A brief discussion on the importance of enrolling in clinical trials and when that may be an option in non-small cell lung cancer.
Vamsidhar Velcheti, M.D.: Allison, you mentioned that your oncologist, [Neal] Ready, [M.D., Ph.D.,] talked to you about clinical trials. How did that discussion go? What was your perception? What was your understanding of clinical trials back then? Did you have anyone in your family who was a point person to discuss what clinical trials were?
Allison Collins: Well, mostly my husband. My husband did a lot of research from the time that I had gotten diagnosed and we were waiting. He went online, and [saw] I think ex-President Jimmy Carter. “Oh, he took Keytruda for melanoma, and these drugs work really good. If you’re a candidate for it, I think you really need to take this if you’re offered that.” Me, I was just devastated more so, I think probably because of watching my mother go through what she went through, and I wouldn’t read anything. I just stayed to myself. I think I cried all the time, but my husband did a lot of research, did a lot of that for me.
Vamsidhar Velcheti, M.D.: I think it’s really important to have caregivers who are willing to go and research things and try to understand what the treatments are. One thing that I want to highlight for the audience, there are obviously a lot of misconceptions about what clinical trials are, and I think it’s really important to dig into this a little bit deeper. When we talk about treatments for lung cancer as I said, 10, 15 years ago, we were giving chemotherapy to all our patients. We were giving treatments without knowing how well it’s going to work or just hoping that it’s going to work. And now we’ve come such a long way with a lot of different drugs that are FDA approved, which improve new treatments, we’re shifting the paradigms a lot. We never used to use the word cure for patients with lung cancer. Back when I was training, the first thing I was taught was, if somebody has stage 4 lung cancer, you go into the room and say that, “You are going to die from this cancer.” We’ve come a long way from then, so there’s so much hope. The reason why there’s so much hope is because we’re trying to push the envelope and trying to develop new treatments that can do better than the previous treatments.
The whole idea of a clinical trial is that we have treatment right now for lung cancer. This is the treatment. Can we do better than this? We go in with the hypothesis that, “Hey, we have a drug that works really well in animals. We’ve tried this in the laboratory, we’ve tried this on animal models, and it works really well, and I think this is going to work better.” So then there are a lot of different types of clinical trials, there are phase 1 trials, phase 2 trials [and] phase 3 trials. The whole idea of a clinical trial is, can we do better than the existing treatments that we have today? So when you walked into Dr. Ready’s office, obviously the treatment back then in early 2018, was chemotherapy. The clinical trial idea was, “Hey, I think we can do better than the chemotherapy. Here is what we have. It’s not FDA approved, but let’s see if it actually works better than chemotherapy.” At any stage of a patient’s journey through cancer diagnosis, a clinical trial is always a better option in patients who have cancer, because you’re always trying to do better than what’s the standard treatment. There are a lot of ethical guidelines for clinical trials, and a lot of things come up when we talk about clinical trials. Patients have a misunderstanding that they’re going to have an experiment. It is experimental therapy, but it goes through various phases before we test it. Let’s say there is a placebo-controlled trial, it is never appropriate to deny patients a standard treatment and give you an experimental treatment without evidence that it’s going to work.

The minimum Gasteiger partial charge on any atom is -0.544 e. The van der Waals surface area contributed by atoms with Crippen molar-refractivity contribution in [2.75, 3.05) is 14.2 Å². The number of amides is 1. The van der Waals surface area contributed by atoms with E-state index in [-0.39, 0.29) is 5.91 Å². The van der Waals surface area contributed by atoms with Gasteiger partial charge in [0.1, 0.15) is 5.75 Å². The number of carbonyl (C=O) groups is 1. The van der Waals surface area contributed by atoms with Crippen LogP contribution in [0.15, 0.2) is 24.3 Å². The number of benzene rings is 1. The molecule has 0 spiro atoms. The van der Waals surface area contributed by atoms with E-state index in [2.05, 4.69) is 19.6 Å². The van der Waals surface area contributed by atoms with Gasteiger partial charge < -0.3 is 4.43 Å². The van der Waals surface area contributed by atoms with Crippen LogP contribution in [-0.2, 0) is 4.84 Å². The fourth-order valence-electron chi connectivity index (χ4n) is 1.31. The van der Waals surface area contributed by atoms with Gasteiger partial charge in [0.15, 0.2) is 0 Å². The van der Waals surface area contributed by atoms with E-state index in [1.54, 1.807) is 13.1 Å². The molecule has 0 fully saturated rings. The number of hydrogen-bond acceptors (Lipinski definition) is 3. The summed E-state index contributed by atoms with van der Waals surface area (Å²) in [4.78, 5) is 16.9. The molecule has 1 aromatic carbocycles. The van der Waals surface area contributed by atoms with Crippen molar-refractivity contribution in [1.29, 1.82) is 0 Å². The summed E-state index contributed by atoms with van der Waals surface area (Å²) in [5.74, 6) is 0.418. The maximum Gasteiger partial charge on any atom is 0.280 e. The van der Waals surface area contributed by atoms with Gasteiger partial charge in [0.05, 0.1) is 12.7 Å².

For somebody like yourself, the clinical trial would be something more than the standard chemotherapy, or some treatment that we know that works based on your gene testing results. For example, you mentioned that your tumor had high PD-L1 protein. Suppose you have the high PD-L1 protein, we know that these immunotherapy drugs work much better than chemotherapy. So there’s a really strong reason why the clinical trial would make much better sense, and we would have done much better than standard chemotherapy. Thankfully in your case, you’ve been on immunotherapy for such a long time, and it’s been over two and a half years now, actually, more than that. That’s a testament to the science and how these drugs are developed. I encourage all my patients to actively ask your oncologist if there’s a clinical trial that would make sense for your particular type of cancer.
Transcript edited for clarity.